The amount will be exclusively used to strengthen our activities and membership along two lines. The first one will be for awareness-raising especially on personal safety and well-being for our members in the region. And secondly we will be co-creating some practical tools in local languages to help people be safer and more secure in their own environment. This is also reflected in the title of the project This concerns all of us.
During the NOW-Us! week you said something that touched not only me but also the 400+ audience at the Partos Innovation Festival where you pitched you project. Would you mind repeating your words?
My precise words were that I dream of the same freedoms and liberties that I am enjoying here today on this stage, where I can simply be free to be me. This freedom and liberty do not exist in Mali today where people have to hide. I want all people of our community and beyond to enjoy that freedom, unleash their potential and be who they are and want to be. That is what I am dreaming of and working towards.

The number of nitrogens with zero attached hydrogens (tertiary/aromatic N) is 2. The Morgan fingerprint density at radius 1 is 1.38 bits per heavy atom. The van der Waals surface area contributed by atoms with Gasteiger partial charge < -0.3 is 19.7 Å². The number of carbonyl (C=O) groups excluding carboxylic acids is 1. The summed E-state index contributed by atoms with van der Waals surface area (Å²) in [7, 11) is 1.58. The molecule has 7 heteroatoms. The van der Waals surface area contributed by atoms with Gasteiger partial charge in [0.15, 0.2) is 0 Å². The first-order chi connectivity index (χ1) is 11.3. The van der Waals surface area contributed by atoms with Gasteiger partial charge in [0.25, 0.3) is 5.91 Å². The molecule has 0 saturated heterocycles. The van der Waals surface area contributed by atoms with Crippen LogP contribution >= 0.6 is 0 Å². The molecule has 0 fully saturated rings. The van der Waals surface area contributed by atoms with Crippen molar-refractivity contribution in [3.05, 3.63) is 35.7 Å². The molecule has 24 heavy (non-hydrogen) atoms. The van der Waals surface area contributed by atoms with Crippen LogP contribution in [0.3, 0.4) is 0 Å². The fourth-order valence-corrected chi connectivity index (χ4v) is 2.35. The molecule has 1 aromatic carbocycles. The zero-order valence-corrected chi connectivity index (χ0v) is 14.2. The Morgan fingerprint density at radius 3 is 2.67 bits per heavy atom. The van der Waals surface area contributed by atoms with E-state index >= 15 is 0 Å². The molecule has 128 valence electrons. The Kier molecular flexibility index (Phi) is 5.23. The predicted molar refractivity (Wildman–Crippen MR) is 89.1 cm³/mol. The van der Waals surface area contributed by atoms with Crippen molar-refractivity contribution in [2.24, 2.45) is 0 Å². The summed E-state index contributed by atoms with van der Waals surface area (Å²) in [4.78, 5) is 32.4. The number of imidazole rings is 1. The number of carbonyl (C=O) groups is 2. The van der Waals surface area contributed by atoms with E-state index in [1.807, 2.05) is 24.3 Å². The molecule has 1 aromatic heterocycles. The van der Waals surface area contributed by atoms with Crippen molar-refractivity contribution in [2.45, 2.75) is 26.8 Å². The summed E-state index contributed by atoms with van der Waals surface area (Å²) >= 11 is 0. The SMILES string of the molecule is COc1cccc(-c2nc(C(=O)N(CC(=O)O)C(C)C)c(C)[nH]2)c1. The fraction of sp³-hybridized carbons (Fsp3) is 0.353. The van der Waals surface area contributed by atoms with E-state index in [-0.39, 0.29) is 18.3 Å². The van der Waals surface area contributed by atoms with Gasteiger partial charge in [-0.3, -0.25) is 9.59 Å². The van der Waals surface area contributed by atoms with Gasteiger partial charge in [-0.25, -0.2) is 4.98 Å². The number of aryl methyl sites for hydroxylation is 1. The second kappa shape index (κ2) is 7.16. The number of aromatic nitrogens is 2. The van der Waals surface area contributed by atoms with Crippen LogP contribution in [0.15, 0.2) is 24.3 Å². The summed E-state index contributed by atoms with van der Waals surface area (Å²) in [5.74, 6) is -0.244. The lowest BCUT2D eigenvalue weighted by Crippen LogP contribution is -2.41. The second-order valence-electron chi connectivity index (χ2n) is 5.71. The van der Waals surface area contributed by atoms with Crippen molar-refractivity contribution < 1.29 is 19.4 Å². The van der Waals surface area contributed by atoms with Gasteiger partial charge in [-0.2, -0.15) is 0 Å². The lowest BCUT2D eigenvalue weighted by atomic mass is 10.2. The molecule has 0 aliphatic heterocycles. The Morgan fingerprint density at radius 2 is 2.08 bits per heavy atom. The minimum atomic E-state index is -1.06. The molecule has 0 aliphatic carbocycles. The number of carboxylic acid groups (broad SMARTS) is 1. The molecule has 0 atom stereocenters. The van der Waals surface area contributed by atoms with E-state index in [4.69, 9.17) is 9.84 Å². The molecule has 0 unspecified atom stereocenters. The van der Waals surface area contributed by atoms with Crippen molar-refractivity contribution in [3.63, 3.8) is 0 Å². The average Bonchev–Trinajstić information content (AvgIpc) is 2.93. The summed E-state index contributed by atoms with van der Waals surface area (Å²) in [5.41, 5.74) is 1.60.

Thank you Alassane, I dream with you and Voice stands with you. Thank you so much for taking the time to talk with me and safe journey back to Mali!